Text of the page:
Hecker said the growing popularity of the tea parties is a big reason why the Republican Party is opening up their document to grassroots input.

“I think they recognize that they’ve lost some legitimacy,” he said.

The Republican initiative appears to be coming from the offices of House Minority Leader John Boehner (R-Ohio), who has tried to court the tea parties without undermining their independence. He asked Rep. Kevin McCarthy (R-Calif.) to lead the effort.

“In ’94 there wasn’t the Internet, there wasn’t phone apps,” McCarthy told Roll Call . “We are going to make it easy so anybody from across this country from all different walks [can contribute].”

Continue reading at Congress.org

POLITICO: GOP Praises Tea Party ‘Contract from America’

By Jake Sherman

House Republicans are showering praise on the tea party’s “Contract from America,” a document that lays out some of the movement’s priorities.

As the tea partiers gathered on the National Mall for a tax day protest, House Minority Leader John Boehner (R-Ohio) said the document “captures the American people’s frustration with a government that has grown too big, too costly, and too arrogant.”

The tea party contract calls for a balanced budget, repeal of the health care law, tax reform, an end to earmarks and a rejection of a cap and trade energy plan.

House Republican Conference Chair Mike Pence of Indiana said it’s a “good start toward the essential goals of individual liberty, limited government, and economic freedom.”

“I hope that many conservative leaders will join with this bold initiative that’s marked by powerful ideas to get our government’s fiscal house in order,” Pence wrote in an emailed statement. “As Republicans move forward developing our agenda for the 112th Congress, efforts like this will be invaluable.”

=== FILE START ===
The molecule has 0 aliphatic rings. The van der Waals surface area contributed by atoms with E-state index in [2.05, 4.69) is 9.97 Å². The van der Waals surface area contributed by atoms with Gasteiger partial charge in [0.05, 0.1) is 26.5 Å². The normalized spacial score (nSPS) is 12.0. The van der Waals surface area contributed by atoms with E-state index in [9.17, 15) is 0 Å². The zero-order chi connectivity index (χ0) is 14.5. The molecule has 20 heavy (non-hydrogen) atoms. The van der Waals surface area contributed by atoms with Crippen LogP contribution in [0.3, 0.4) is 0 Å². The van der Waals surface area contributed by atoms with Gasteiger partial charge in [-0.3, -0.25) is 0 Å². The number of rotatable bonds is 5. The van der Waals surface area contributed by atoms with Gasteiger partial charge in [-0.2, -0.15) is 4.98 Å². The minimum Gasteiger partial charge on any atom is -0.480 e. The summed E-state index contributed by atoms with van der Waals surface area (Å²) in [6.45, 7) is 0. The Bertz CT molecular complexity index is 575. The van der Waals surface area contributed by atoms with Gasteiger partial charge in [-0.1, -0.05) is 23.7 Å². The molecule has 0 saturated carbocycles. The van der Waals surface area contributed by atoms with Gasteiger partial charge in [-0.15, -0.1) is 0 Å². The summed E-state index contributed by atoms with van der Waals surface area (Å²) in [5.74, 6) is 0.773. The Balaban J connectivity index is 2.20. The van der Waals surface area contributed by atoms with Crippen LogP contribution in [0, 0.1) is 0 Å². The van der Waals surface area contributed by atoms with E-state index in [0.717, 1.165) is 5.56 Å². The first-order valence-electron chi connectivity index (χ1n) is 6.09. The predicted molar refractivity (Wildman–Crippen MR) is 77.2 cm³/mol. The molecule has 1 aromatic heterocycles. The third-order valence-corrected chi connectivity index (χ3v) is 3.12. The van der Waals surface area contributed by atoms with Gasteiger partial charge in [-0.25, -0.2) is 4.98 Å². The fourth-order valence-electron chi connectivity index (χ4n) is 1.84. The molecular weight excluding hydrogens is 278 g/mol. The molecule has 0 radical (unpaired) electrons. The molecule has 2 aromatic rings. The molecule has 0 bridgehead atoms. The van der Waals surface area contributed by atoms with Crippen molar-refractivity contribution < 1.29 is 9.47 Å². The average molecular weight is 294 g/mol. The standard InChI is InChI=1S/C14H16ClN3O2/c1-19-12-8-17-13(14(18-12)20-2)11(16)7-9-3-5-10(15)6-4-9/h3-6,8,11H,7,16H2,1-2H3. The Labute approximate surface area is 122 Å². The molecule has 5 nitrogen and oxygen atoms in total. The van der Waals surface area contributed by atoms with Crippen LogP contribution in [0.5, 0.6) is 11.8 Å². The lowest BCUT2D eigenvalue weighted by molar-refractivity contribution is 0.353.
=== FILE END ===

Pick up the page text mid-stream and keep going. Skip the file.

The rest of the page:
Continue reading at the Politico

Grassroots Activists Help Launch Historic “Contract from America”

Download a hardcopy of the official press release here.

On April 15th, hundreds of local Tea Party and limited government groups around the country will join together to announce the launch of the “Contract from America,” a grassroots legislative blueprint for 2010 and beyond. Originally proposed by Ryan Hecker, a Houston Tea Party activist and National Coordinator for the initiative’s chief organizing group Tea Party Patriots, this project is intended to present a different kind of agenda for our federal lawmakers: unlike the Contract with America introduced in the 1990s, everyday citizens proposed and voted on every plank of the Contract from America.

Grassroots activists from across the country visited the website to choose their top ten priorities from a list of 21 action items that committed Americans from all walks of life proposed. The top ten issues comprise the final Contract. By asking website visitors to propose and vote on the agenda, the result is not a list handed down from on high by old-bull politicians, but one handed up from the true grassroots in this country. After garnering nearly half a million votes in less than two months, the Contract from America has now been finalized into a blueprint that will serve notice to public officials about what the people want for their future.

And the top ten are…

1. Protect the Constitution
2. Reject Cap & Trade
3. Demand a Balanced Budget
4. Enact Fundamental Tax Reform
5. Restore Fiscal Responsibility & Constitutionally Limited Government in Washington
6. End Runaway Government Spending
7. Defund, Repeal, & Replace Government-run Health Care
8. Pass an ‘All-of-the-Above” Energy Policy
9. Stop the Pork
10. Stop the Tax Hikes

We are proud to join with millions of Tea Party activists across the country to announce the arrival of the Contract from America and the exit of elected officials who continue to ignore calls for fiscal responsibility, constitutionally-limited government, and free markets.

SCRIPPS NEWS: Republicans Look for New Contract to Help Regain Congress